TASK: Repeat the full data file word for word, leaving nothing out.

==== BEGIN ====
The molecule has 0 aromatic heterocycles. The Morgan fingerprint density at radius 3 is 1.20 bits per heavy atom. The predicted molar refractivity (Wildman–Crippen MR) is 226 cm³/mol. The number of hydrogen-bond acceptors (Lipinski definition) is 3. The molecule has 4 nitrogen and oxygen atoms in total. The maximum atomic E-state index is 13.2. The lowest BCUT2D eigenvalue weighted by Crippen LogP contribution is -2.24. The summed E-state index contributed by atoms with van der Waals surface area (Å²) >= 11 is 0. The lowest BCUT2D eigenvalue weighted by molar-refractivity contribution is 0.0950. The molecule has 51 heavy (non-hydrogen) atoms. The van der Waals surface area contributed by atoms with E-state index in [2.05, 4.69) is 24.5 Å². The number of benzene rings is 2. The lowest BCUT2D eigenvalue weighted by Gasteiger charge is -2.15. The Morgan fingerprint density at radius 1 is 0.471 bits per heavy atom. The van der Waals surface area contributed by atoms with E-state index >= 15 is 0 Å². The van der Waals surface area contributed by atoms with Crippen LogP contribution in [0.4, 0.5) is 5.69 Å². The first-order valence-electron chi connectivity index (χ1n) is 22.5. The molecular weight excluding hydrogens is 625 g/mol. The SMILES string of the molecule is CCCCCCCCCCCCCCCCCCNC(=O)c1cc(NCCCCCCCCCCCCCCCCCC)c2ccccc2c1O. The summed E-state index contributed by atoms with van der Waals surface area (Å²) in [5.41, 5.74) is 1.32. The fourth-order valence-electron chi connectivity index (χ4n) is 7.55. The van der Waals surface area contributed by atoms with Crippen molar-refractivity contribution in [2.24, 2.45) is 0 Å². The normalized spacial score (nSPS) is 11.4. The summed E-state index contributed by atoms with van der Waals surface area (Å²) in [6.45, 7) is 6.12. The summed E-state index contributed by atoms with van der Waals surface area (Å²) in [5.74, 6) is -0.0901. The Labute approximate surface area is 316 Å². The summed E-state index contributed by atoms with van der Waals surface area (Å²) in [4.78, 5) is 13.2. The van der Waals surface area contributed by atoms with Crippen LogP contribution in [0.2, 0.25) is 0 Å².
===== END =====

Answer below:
The molecule has 0 aromatic heterocycles. The Morgan fingerprint density at radius 3 is 1.20 bits per heavy atom. The predicted molar refractivity (Wildman–Crippen MR) is 226 cm³/mol. The number of hydrogen-bond acceptors (Lipinski definition) is 3. The molecule has 4 nitrogen and oxygen atoms in total. The maximum atomic E-state index is 13.2. The lowest BCUT2D eigenvalue weighted by Crippen LogP contribution is -2.24. The summed E-state index contributed by atoms with van der Waals surface area (Å²) >= 11 is 0. The lowest BCUT2D eigenvalue weighted by molar-refractivity contribution is 0.0950. The molecule has 51 heavy (non-hydrogen) atoms. The van der Waals surface area contributed by atoms with E-state index in [2.05, 4.69) is 24.5 Å². The number of benzene rings is 2. The lowest BCUT2D eigenvalue weighted by Gasteiger charge is -2.15. The Morgan fingerprint density at radius 1 is 0.471 bits per heavy atom. The van der Waals surface area contributed by atoms with E-state index >= 15 is 0 Å². The van der Waals surface area contributed by atoms with Crippen LogP contribution in [0.4, 0.5) is 5.69 Å². The first-order valence-electron chi connectivity index (χ1n) is 22.5. The molecular weight excluding hydrogens is 625 g/mol. The SMILES string of the molecule is CCCCCCCCCCCCCCCCCCNC(=O)c1cc(NCCCCCCCCCCCCCCCCCC)c2ccccc2c1O. The summed E-state index contributed by atoms with van der Waals surface area (Å²) in [5.41, 5.74) is 1.32. The fourth-order valence-electron chi connectivity index (χ4n) is 7.55. The van der Waals surface area contributed by atoms with Crippen molar-refractivity contribution in [2.24, 2.45) is 0 Å². The normalized spacial score (nSPS) is 11.4. The summed E-state index contributed by atoms with van der Waals surface area (Å²) in [6.45, 7) is 6.12. The summed E-state index contributed by atoms with van der Waals surface area (Å²) in [5.74, 6) is -0.0901. The Labute approximate surface area is 316 Å². The summed E-state index contributed by atoms with van der Waals surface area (Å²) in [4.78, 5) is 13.2. The van der Waals surface area contributed by atoms with Crippen LogP contribution in [0.2, 0.25) is 0 Å².